In 1979, I was elected to the student union as a councillor from the School of International Studies. Dada was elected as the general secretary of the union. The year we spent in the union was packed with what seems like inane issues now: hunger strikes to support struggles of individual students; discussions on whether we would back the agitation in Assam against illegal Bangladeshi migrants; or protest against bus fare hikes in Delhi. There were long late night sessions arguing and voting on resolutions. We took our politics very seriously, so certain that we were about to change the world around us.And because of our political coalition, Dada, his group and the FTs always strategised and then voted together.
A year later, we both contested again. He was the candidate for the president's post while I contested as the vice president of the students' union. The political climate of JNU had changed and this time we both lost.
I left India in 1981, but followed Dada's political career in later years and his rise through system. I heard from other JNU friends who sometimes approached him for favours and he would use his political stature to get the jobs done. I later also heard some unsubstantiated rumours that he had made money during his years as a politician and as a minister in the governments of prime minister Chandrashekhar and Atal Bihari Vajpayee. But I did not see him all those years.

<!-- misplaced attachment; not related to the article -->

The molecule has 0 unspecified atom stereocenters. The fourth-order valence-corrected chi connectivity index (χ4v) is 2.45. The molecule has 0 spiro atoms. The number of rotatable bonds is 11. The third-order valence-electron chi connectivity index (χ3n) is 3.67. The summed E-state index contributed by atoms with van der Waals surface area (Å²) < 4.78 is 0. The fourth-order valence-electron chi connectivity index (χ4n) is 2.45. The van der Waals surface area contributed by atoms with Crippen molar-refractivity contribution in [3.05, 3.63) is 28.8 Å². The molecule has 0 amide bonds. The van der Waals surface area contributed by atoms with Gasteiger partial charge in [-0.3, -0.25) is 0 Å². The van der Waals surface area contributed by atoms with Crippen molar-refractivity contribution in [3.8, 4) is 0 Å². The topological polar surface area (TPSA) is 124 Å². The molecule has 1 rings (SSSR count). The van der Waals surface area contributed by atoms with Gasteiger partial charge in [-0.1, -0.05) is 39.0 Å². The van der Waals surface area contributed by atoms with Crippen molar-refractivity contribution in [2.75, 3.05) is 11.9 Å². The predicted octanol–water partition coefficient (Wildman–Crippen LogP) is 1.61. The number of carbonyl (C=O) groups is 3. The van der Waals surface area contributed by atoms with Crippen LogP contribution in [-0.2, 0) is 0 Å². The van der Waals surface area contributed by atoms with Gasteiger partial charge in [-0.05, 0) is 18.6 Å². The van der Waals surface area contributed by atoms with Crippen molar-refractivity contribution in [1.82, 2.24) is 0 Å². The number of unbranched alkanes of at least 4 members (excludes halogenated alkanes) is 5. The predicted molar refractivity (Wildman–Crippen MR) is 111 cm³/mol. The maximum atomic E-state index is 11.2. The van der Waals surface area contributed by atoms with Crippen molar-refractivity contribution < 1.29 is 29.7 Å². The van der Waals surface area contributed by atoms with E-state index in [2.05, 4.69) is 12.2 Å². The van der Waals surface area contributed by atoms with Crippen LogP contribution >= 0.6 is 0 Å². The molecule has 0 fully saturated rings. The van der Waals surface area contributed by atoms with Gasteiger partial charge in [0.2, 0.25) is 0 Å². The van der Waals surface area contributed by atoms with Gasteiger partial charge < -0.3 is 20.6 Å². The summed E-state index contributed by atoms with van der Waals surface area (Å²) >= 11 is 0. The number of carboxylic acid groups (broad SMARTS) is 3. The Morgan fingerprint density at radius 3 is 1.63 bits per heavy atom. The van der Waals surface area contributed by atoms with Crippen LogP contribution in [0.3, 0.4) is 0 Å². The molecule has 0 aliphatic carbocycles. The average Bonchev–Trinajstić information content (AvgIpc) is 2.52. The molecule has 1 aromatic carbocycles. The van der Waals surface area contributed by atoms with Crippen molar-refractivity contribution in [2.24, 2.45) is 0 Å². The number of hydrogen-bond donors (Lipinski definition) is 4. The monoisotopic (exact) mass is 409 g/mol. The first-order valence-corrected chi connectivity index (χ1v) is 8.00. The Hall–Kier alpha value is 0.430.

Then a few years ago, when he was the minister of state for foreign affairs, he was invited as a guest at India Abroad's Person of the Year event in New York City. After the programme as guests mingled, I walked up to Dada and asked him if he recognised me. His face lit up, just as I always remembered. "Arrey of course, Aseem," he said, grabbing my hand, as if we were long lost friends. And commenting on the weight I had gained in the 20-plus years since we had last met, he added laughing, "Tum bahut chaurdey ho gaye ho (You have become quite wide)."
He then suggested that I should come visit him in his hotel room. I went to his room later that night, with another JNU friend Arshiya Sethi. That night Dada asked me why I continued to stay in the US. I explained to him that I had a child in school, and then there was my writing career.
"You should come back to India," he said."More people will read your writings. And right now I am in the government so I can easily get you placed at one of the newspapers in Delhi."
Arshiya stepped in to say that it was important for me stay in New York to be with my son. "Arrey the child lives with his mother," Dada responded. I had told him that I was separated from my son's mother. "The mother can bring him up, and you can see him during his vacations."
Soon after, we ended that conversation. Later heading home, I thought about the fact that Dada and I had come from two very different Indias. I had the opportunity to sense the other India through him, but now our worlds were even further apart.
His death came as a shock. I miss the man who once told me that I will live a long life. And I can hear his voice in my head.
Image: Digvijay Singh